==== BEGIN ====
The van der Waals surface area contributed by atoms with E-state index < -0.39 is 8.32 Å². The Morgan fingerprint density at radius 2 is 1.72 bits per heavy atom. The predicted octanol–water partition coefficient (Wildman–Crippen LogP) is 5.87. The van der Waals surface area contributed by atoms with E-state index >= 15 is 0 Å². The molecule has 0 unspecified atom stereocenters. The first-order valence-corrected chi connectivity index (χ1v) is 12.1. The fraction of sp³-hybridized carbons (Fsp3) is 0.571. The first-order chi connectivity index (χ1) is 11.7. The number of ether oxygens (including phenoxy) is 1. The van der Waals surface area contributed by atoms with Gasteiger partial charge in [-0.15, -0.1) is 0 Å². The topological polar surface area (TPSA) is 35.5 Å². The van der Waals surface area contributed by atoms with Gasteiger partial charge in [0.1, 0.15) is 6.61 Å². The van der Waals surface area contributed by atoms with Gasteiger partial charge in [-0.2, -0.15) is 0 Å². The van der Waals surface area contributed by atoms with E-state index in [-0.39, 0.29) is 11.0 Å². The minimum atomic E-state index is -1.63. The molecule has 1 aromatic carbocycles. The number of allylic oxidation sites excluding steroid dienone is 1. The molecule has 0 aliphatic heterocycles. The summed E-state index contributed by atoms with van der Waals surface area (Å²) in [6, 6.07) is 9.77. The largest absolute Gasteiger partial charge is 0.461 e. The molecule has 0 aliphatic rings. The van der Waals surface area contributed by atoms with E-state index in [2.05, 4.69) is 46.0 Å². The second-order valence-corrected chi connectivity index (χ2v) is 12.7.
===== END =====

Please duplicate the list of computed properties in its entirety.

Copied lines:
The van der Waals surface area contributed by atoms with E-state index < -0.39 is 8.32 Å². The Morgan fingerprint density at radius 2 is 1.72 bits per heavy atom. The predicted octanol–water partition coefficient (Wildman–Crippen LogP) is 5.87. The van der Waals surface area contributed by atoms with E-state index >= 15 is 0 Å². The molecule has 0 unspecified atom stereocenters. The first-order valence-corrected chi connectivity index (χ1v) is 12.1. The fraction of sp³-hybridized carbons (Fsp3) is 0.571. The first-order chi connectivity index (χ1) is 11.7. The number of ether oxygens (including phenoxy) is 1. The van der Waals surface area contributed by atoms with Gasteiger partial charge in [-0.15, -0.1) is 0 Å². The topological polar surface area (TPSA) is 35.5 Å². The van der Waals surface area contributed by atoms with Gasteiger partial charge in [0.1, 0.15) is 6.61 Å². The van der Waals surface area contributed by atoms with Gasteiger partial charge in [-0.2, -0.15) is 0 Å². The van der Waals surface area contributed by atoms with E-state index in [-0.39, 0.29) is 11.0 Å². The minimum atomic E-state index is -1.63. The molecule has 1 aromatic carbocycles. The number of allylic oxidation sites excluding steroid dienone is 1. The molecule has 0 aliphatic heterocycles. The summed E-state index contributed by atoms with van der Waals surface area (Å²) in [6, 6.07) is 9.77. The largest absolute Gasteiger partial charge is 0.461 e. The molecule has 0 aliphatic rings. The van der Waals surface area contributed by atoms with E-state index in [2.05, 4.69) is 46.0 Å². The second-order valence-corrected chi connectivity index (χ2v) is 12.7.